Scientific studies have proved that fasting is highly beneficial to people, including those suffering from diabetes, as it protects them from risks of developing cardiovascular diseases, cancer and hypertension, but people with diabetes must acquire pre-Ramazan education and consult their physicians for safe fasting in the month of Ramazan.
There are around 150 million Muslims living with diabetes all over the world, including 30-35 millions in Pakistan, of whom 90 per cent can keep fast provided they get prior education regarding their dietary plans, dose management of medicines and insulin, when and how to check their blood glucose levels and what should be done in case of low and high blood sugar levels while fasting.
People need to understand that fast is not broken by undergoing a lab test or checking blood sugar by pricking, having insulin or glucose injections even if they provide energy, as well as by getting medicines in the eyes and ears.
These observations were made by national and international experts and consultant diabetologists while speaking at the 5th International Diabetes and Ramadan Conference organised jointly by the Baqai Institute of Diabetology and Endocrinology (BIDE), Karachi, and Ramadan Study Group in collaboration with the Diabetes and Ramadan (DAR) International Alliance here at the College of Physicians and Surgeons Pakistan CPSP on Sunday.
Eminent diabetologists, including Dr Mohamed Hassanain, Chair DAR international Alliance from United Arab Emirates, Prof Mehmet Akif Buyukbese from Turkey, Prof Abdus Sammad Shera, honorary president of the International Diabetes Federation (IDF), Prof Abdul Basit, director at the BIDE and president of the IDF Middle East and North Africa (MENA) Region, Prof Khalid Masood Gondal, vice chancellor, King Edward Medical University Lahore, and Dr Muhammad Yakoob Ahmedani, chairman of Ramadan Study Group, expressed their expert opinions on the issue of safe fasting during Ramazan.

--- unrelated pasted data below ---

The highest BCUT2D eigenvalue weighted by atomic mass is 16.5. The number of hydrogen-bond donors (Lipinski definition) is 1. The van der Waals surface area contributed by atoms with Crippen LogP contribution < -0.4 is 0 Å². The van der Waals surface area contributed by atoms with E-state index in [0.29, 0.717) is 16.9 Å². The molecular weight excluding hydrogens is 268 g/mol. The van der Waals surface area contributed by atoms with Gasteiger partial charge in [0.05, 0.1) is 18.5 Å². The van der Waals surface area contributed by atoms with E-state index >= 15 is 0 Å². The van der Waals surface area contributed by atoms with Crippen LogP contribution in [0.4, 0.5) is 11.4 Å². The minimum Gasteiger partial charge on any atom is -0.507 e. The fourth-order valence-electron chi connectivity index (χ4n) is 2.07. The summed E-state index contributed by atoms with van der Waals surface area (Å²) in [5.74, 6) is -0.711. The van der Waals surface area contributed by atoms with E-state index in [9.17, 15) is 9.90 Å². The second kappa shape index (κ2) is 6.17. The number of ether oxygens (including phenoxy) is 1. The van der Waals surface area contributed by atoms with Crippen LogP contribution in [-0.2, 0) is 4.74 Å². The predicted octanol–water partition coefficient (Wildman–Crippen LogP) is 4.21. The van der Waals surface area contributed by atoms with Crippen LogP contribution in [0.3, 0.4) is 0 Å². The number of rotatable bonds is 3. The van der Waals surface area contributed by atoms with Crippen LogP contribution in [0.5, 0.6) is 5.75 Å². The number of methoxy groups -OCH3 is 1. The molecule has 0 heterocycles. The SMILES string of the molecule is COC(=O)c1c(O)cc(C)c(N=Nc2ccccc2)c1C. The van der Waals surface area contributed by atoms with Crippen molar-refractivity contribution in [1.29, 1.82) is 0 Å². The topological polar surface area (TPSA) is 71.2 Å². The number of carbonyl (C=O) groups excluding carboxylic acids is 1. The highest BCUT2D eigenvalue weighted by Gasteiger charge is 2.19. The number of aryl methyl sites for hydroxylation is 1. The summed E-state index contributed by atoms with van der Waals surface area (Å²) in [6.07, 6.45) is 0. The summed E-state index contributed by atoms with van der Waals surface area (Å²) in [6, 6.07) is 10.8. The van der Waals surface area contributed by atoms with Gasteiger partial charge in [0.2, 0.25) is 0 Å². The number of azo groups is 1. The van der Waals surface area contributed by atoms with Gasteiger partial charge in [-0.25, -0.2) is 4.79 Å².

In his presentation on “Benefits of fasting: Scientific Evidence”, Prof Mehmet Akif Buyukbese said fasting helps in weight loss from three to eight per cent which helps in hypertension management, reduces the risk of cardiovascular diseases, prevents from different types of cancer by detoxifying the body and even prevents patients from rheumatoid arthritis.
“Studies have proved that those who fast live longer as it delays aging and extend longevity while fasting also improvise brain function, prevents the people who fast from mood disorders while it is also beneficial to the diabetics by reducing weight and reducing insulin resistance,” Dr Akif said but advised the diabetics to consult their physicians well before the advent of Ramazan to fast safely.
Dr Mohamed Hassanein, an Egyptian diabetologist, said that for people with diabetes, their doctor should be their guides and if their physician tells them not to fast during Ramazan as it would harm their health, they should listen to the health expert instead of their religious leader.
“But a vast majority of Muslims with diabetes can keep fast if they get pre-Ramazan education which should be focused on when a person can break fast, medication adjustment, blood glucose monitoring during fasting, fluids and dietary as well as exercise advice.”
Director BIDE Prof Dr Abdul Basit said a vast majority of people with diabetes in Pakistan keep fast irrespective of their health condition so it is the responsibility of their physicians and doctors to educate them well before the start of Ramazan on safe fasting practices, medication adjustment, blood sugar monitoring during fast, diet plans and exercise.
“Except for people with a very high risk, including those who have chronic heart or kidney diseases, who have to take oral medicines three to four times a day and those who have been advised to refrain from keeping fast, all other patients with diabetes can keep fast in consultation with their physicians and experts,” he said, adding that diabetics could check their blood sugar level by pricking as it would not break their fast.
“If the blood glucose level of a diabetes patient drops below 70 mg/dl while if the blood glucose level rises above 300 mg/dl with symptoms of hyperglycemia, such patients are also advised to break their fast,” Prof Basit said, adding that such patients would not need to have to offer Kaffara, and they would only have to keep a ‘Qaza Roza’.
Chairman Ramadan Study Group Prof Yakoob Ahmedani said pre-Ramazan education for the diabetic patients was a must and such patients should start preparing and consulting their physicians well before the start of Ramazan so that their doses could be adjusted and they could be guided on safe-fasting practices.
Prof Ahmedani maintained that for the last several years, they had been holding these diabetes and Ramazan conferences to create awareness among the Muslims so that they could fast without any complications.